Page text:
The problem isnt Flash itself (which is on the whole a fine product, used correctly) but the idea of using Flash as a substitute for a webpage, the installation of it as a browser plugin, and the auto-execution of it by the browser. None of that should be tolerated.

It's still possible to get a standalone flash interpreter and only feed it local, vetted files, which is really fine (or as close to fine as lots of other things you do every day, at least.)  But Adobe seems to be trying their best to discourage that and force everyone to use it as an auto-enabled browser component instead. The one way to use the program that causes major problems is also the one way they want you to use it.

Everyone who has been infected as a result of this should really get together and sue these arseholes, because money is the only language they understand.

Comment: Re:haven't we learned from the last 25 exploits? (Score 5, Insightful) 68

by Arker (#47412367) Attached to: 'Rosetta Flash' Attack Leverages JSONP Callbacks To Steal Credentials
Excellent advice.

Expect to be flamed into oblivion by all the 'web devs' that cant be bothered to learn how HTML works and rely on this crap instead, though.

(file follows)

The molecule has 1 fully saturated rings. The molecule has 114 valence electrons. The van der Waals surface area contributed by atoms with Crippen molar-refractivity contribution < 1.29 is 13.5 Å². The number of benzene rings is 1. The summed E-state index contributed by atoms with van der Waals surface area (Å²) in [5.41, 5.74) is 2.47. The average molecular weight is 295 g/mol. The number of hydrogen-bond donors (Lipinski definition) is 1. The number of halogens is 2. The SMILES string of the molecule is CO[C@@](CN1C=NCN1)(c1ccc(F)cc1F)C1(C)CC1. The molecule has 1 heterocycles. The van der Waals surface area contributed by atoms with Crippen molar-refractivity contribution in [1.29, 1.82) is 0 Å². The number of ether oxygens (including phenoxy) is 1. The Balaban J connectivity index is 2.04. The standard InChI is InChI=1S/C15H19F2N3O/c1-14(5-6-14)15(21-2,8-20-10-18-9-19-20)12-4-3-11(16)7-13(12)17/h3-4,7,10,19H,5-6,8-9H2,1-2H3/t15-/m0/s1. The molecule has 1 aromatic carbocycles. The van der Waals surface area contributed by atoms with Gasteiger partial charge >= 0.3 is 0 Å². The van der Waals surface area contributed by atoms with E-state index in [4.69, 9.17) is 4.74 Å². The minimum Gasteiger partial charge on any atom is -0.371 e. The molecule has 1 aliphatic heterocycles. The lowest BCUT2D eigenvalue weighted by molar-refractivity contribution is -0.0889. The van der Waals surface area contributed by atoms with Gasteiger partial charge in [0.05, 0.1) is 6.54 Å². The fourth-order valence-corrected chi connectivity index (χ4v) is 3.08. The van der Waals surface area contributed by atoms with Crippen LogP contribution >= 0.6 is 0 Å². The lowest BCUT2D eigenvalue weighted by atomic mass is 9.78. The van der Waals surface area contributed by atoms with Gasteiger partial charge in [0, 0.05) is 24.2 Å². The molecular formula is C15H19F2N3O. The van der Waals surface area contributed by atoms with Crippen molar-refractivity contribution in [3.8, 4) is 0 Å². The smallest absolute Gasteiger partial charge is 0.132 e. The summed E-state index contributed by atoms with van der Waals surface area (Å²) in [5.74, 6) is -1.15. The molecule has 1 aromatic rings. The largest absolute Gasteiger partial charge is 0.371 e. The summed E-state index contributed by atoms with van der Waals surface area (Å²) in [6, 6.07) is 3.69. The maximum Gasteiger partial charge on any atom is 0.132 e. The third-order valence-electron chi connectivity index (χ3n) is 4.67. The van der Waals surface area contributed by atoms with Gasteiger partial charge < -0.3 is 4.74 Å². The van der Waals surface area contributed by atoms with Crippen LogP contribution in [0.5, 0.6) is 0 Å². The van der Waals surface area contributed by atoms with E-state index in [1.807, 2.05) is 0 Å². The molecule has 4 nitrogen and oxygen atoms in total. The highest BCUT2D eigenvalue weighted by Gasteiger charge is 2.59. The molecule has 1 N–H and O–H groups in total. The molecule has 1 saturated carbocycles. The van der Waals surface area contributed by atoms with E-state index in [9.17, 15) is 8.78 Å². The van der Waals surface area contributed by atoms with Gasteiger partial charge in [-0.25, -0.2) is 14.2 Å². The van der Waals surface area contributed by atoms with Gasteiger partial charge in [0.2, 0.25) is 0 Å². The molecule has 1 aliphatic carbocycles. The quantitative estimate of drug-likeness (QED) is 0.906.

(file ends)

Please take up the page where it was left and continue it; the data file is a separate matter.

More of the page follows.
The web - the real web, the HTML web, appears to be shrinking at the moment. New content is often hidden behind some kind of opaque app crap for no apparent reason and with no actual webpage for fallback (thanks google!) and old content occasionally gets removed as well. Each time this happens, it makes it even harder and less likely to revive the healthy web we once built with such love and care.

And naturally the people that are making a profit on this crap will just keep right on cranking it out as long as that is true.

The real victims here are future generations, who should inherit that world-wide web, but are set to inherit something entirely different - and inferior in every way (when judged from the users perspective - from the perspective of big Advertising of course the story will be different, but we built this web for humans, not for marketing.)

Comment: Re:I doubt the dna stuff will come true (Score 1) 345

by Arker (#47410185) Attached to: Here Comes the Panopticon: Insurance Companies
"The real problem we are having is not the loss of privacy per se, it's the abuse of private information. Most people are fine letting Onstar know their current location. We are not fine with Onstar telling anyone that information - not the police, not our wife, not our boss. "

It sounds more like the real problem is that people are so stupid they do not realize that you cannot have your cake and eat it too. If Onstar has the information, others will be able to obtain it, whether by hook or crook.

If you want your privacy you must defend it consistently, not only when it is convenient and inexpensive to do so.

Comment: Re:Got To Be A Ritual (Score 1) 63

by Arker (#47406753) Attached to: IBM Tries To Forecast and Control Beijing's Air Pollution
"You're a bit too literal."